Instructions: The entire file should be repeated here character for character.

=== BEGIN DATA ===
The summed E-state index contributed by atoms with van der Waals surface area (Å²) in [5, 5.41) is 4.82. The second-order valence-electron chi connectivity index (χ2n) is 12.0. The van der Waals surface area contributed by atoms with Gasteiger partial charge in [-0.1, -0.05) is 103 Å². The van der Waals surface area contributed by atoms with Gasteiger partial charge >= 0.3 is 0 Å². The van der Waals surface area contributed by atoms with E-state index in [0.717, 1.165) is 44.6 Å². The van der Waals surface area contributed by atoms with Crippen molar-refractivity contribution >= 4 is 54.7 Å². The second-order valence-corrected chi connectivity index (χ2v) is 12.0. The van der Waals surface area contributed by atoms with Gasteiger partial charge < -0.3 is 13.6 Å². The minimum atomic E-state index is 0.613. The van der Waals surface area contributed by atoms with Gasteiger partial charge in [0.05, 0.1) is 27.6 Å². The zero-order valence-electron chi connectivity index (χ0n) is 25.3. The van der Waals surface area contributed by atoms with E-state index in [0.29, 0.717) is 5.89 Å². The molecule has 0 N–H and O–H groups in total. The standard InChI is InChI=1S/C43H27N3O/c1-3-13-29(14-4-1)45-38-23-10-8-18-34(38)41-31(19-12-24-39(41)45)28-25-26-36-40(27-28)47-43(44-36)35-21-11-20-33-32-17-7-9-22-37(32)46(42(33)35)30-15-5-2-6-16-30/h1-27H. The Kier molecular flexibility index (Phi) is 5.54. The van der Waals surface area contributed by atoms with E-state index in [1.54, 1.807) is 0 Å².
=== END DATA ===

The summed E-state index contributed by atoms with van der Waals surface area (Å²) in [5, 5.41) is 4.82. The second-order valence-electron chi connectivity index (χ2n) is 12.0. The van der Waals surface area contributed by atoms with Gasteiger partial charge in [-0.1, -0.05) is 103 Å². The van der Waals surface area contributed by atoms with Gasteiger partial charge >= 0.3 is 0 Å². The van der Waals surface area contributed by atoms with E-state index in [0.717, 1.165) is 44.6 Å². The van der Waals surface area contributed by atoms with Crippen molar-refractivity contribution >= 4 is 54.7 Å². The second-order valence-corrected chi connectivity index (χ2v) is 12.0. The van der Waals surface area contributed by atoms with Gasteiger partial charge < -0.3 is 13.6 Å². The minimum atomic E-state index is 0.613. The van der Waals surface area contributed by atoms with Gasteiger partial charge in [0.05, 0.1) is 27.6 Å². The zero-order valence-electron chi connectivity index (χ0n) is 25.3. The van der Waals surface area contributed by atoms with E-state index in [0.29, 0.717) is 5.89 Å². The molecule has 0 N–H and O–H groups in total. The standard InChI is InChI=1S/C43H27N3O/c1-3-13-29(14-4-1)45-38-23-10-8-18-34(38)41-31(19-12-24-39(41)45)28-25-26-36-40(27-28)47-43(44-36)35-21-11-20-33-32-17-7-9-22-37(32)46(42(33)35)30-15-5-2-6-16-30/h1-27H. The Kier molecular flexibility index (Phi) is 5.54. The van der Waals surface area contributed by atoms with E-state index in [1.54, 1.807) is 0 Å².